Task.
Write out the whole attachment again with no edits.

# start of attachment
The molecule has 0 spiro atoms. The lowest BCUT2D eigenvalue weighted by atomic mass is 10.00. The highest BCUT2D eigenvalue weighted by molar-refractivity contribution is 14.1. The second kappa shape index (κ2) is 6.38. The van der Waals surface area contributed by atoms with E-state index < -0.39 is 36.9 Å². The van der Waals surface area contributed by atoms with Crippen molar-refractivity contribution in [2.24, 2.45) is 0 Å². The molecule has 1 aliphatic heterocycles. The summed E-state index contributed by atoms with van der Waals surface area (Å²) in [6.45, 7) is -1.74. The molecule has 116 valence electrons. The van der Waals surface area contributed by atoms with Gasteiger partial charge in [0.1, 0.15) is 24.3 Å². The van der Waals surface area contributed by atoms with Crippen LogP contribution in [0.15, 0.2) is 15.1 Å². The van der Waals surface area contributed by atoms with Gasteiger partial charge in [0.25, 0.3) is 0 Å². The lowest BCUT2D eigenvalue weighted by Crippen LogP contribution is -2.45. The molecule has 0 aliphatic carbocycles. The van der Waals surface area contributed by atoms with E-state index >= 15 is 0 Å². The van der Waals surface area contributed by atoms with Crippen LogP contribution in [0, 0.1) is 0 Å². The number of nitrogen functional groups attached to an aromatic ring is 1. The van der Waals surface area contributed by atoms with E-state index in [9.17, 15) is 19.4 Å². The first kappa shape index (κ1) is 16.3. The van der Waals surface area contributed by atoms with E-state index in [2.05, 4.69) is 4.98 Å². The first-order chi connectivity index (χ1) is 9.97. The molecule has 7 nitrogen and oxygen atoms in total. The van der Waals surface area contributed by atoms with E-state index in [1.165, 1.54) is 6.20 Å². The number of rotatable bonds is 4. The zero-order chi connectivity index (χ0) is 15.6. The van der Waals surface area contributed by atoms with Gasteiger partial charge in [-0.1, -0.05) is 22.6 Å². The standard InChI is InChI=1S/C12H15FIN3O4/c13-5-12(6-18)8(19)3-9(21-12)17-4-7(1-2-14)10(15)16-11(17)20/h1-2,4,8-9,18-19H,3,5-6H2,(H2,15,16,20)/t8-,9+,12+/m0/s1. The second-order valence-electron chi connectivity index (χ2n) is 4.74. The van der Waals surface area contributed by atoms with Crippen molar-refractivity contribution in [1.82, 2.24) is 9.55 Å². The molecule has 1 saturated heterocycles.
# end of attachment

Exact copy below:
The molecule has 0 spiro atoms. The lowest BCUT2D eigenvalue weighted by atomic mass is 10.00. The highest BCUT2D eigenvalue weighted by molar-refractivity contribution is 14.1. The second kappa shape index (κ2) is 6.38. The van der Waals surface area contributed by atoms with E-state index < -0.39 is 36.9 Å². The van der Waals surface area contributed by atoms with Crippen molar-refractivity contribution in [2.24, 2.45) is 0 Å². The molecule has 1 aliphatic heterocycles. The summed E-state index contributed by atoms with van der Waals surface area (Å²) in [6.45, 7) is -1.74. The molecule has 116 valence electrons. The van der Waals surface area contributed by atoms with Gasteiger partial charge in [0.1, 0.15) is 24.3 Å². The van der Waals surface area contributed by atoms with Crippen LogP contribution in [0.15, 0.2) is 15.1 Å². The van der Waals surface area contributed by atoms with Gasteiger partial charge in [0.25, 0.3) is 0 Å². The lowest BCUT2D eigenvalue weighted by Crippen LogP contribution is -2.45. The molecule has 0 aliphatic carbocycles. The van der Waals surface area contributed by atoms with E-state index >= 15 is 0 Å². The van der Waals surface area contributed by atoms with Crippen LogP contribution in [0, 0.1) is 0 Å². The number of nitrogen functional groups attached to an aromatic ring is 1. The van der Waals surface area contributed by atoms with E-state index in [9.17, 15) is 19.4 Å². The first kappa shape index (κ1) is 16.3. The van der Waals surface area contributed by atoms with E-state index in [2.05, 4.69) is 4.98 Å². The first-order chi connectivity index (χ1) is 9.97. The molecule has 7 nitrogen and oxygen atoms in total. The van der Waals surface area contributed by atoms with E-state index in [1.165, 1.54) is 6.20 Å². The number of rotatable bonds is 4. The zero-order chi connectivity index (χ0) is 15.6. The van der Waals surface area contributed by atoms with Gasteiger partial charge in [-0.1, -0.05) is 22.6 Å². The standard InChI is InChI=1S/C12H15FIN3O4/c13-5-12(6-18)8(19)3-9(21-12)17-4-7(1-2-14)10(15)16-11(17)20/h1-2,4,8-9,18-19H,3,5-6H2,(H2,15,16,20)/t8-,9+,12+/m0/s1. The second-order valence-electron chi connectivity index (χ2n) is 4.74. The van der Waals surface area contributed by atoms with Crippen molar-refractivity contribution in [1.82, 2.24) is 9.55 Å². The molecule has 1 saturated heterocycles.